My wife suffers from mental problems and I find it very difficult to live with her. She receives psychiatric treatment and is on medically prescribed drugs to ‘balance her’. They make her condition manageable. Nevertheless I want a divorce. Is this possible under Jewish law ?
By: דיאנה שאלתיאל•Published on: 13 June, 2022
Jewish law distinguishes between severe and irreversible psychiatric/mental conditions which result in the sufferer being totally cut off from reality and less severe conditions where the person does, from time to time, understand what is going on around them, with or without taking medication.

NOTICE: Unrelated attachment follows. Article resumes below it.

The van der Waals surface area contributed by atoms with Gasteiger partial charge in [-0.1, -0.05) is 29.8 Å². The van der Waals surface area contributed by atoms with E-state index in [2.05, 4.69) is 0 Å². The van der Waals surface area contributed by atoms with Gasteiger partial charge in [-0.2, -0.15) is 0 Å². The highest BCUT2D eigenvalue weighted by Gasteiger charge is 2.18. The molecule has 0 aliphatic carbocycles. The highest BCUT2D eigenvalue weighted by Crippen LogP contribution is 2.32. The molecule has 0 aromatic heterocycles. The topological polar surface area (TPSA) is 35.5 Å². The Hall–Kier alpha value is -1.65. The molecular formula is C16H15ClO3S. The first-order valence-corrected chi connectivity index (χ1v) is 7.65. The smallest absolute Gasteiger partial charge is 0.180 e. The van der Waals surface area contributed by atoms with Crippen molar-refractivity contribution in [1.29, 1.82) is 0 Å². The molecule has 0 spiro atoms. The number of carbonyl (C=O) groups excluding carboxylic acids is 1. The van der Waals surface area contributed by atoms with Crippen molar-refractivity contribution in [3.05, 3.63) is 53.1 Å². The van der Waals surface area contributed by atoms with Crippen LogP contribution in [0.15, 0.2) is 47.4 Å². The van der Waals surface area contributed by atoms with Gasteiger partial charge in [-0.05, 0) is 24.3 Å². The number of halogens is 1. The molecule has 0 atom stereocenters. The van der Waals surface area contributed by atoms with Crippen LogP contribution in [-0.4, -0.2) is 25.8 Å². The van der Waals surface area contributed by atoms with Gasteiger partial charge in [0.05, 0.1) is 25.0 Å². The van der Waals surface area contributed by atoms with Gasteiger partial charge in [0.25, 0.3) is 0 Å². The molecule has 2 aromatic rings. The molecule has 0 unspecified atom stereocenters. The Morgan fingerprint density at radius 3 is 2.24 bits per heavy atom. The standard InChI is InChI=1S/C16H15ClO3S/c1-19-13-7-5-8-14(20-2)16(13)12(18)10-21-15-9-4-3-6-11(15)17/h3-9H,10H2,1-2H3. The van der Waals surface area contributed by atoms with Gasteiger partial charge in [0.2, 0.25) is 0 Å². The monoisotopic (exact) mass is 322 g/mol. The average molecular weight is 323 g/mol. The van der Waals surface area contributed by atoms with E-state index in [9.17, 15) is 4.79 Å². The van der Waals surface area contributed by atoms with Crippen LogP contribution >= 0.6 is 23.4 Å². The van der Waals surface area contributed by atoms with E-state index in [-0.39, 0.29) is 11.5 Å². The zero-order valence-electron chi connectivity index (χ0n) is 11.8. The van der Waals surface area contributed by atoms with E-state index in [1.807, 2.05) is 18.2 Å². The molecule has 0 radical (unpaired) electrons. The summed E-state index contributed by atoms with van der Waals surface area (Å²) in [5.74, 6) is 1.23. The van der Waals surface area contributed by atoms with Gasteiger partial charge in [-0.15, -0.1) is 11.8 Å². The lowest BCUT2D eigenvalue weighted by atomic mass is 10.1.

If a Jewish wife suffers from a severe, irreversible psychiatric condition, then she will lack the capacity to consent to divorce. In this situation the husband can apply to the rabbinical court for permission to ‘take another wife’ without divorcing her.
Where a Jewish wife suffers from less severe psychiatric problems and her condition can be ‘balanced’ with medically prescribed drugs so that she does not show symptoms of the mental condition she is prone to , then divorce is possible. She can possess the capacity to understand the concept of divorce with all its implications – and is legally able to consent to it. Her husband can, therefore, file for divorce at the rabbinical court, detailing the grounds. If he manages to prove his case then he will be able to actually divorce, subject to his wife being ‘balanced’ and co-operative at the relevant times.